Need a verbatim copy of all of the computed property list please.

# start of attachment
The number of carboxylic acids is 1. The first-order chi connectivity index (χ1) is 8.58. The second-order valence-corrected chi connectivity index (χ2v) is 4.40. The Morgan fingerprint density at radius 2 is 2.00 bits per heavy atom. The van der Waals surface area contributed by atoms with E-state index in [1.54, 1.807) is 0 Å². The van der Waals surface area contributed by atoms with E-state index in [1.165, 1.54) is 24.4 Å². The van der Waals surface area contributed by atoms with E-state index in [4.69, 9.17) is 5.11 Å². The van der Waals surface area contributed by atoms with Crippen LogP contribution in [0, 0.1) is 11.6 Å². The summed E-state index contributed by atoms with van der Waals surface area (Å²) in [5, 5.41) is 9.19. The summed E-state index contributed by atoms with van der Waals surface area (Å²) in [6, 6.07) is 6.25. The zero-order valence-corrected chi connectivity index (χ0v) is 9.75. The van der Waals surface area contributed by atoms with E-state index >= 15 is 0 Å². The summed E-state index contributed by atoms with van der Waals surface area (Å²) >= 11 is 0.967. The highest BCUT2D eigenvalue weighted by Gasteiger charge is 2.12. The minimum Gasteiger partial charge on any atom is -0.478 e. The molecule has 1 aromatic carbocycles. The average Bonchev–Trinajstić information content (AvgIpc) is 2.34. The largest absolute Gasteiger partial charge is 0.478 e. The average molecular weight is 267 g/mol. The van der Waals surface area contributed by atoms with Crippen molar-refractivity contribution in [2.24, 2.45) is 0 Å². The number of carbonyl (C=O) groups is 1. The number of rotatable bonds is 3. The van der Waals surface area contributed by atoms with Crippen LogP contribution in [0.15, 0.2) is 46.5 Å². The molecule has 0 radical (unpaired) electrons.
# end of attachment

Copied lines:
The number of carboxylic acids is 1. The first-order chi connectivity index (χ1) is 8.58. The second-order valence-corrected chi connectivity index (χ2v) is 4.40. The Morgan fingerprint density at radius 2 is 2.00 bits per heavy atom. The van der Waals surface area contributed by atoms with E-state index in [1.54, 1.807) is 0 Å². The van der Waals surface area contributed by atoms with E-state index in [1.165, 1.54) is 24.4 Å². The van der Waals surface area contributed by atoms with E-state index in [4.69, 9.17) is 5.11 Å². The van der Waals surface area contributed by atoms with Crippen LogP contribution in [0, 0.1) is 11.6 Å². The summed E-state index contributed by atoms with van der Waals surface area (Å²) in [5, 5.41) is 9.19. The summed E-state index contributed by atoms with van der Waals surface area (Å²) in [6, 6.07) is 6.25. The zero-order valence-corrected chi connectivity index (χ0v) is 9.75. The van der Waals surface area contributed by atoms with E-state index >= 15 is 0 Å². The summed E-state index contributed by atoms with van der Waals surface area (Å²) >= 11 is 0.967. The highest BCUT2D eigenvalue weighted by Gasteiger charge is 2.12. The minimum Gasteiger partial charge on any atom is -0.478 e. The molecule has 1 aromatic carbocycles. The average Bonchev–Trinajstić information content (AvgIpc) is 2.34. The largest absolute Gasteiger partial charge is 0.478 e. The average molecular weight is 267 g/mol. The van der Waals surface area contributed by atoms with Crippen molar-refractivity contribution in [2.24, 2.45) is 0 Å². The number of carbonyl (C=O) groups is 1. The number of rotatable bonds is 3. The van der Waals surface area contributed by atoms with Crippen LogP contribution in [0.15, 0.2) is 46.5 Å². The molecule has 0 radical (unpaired) electrons.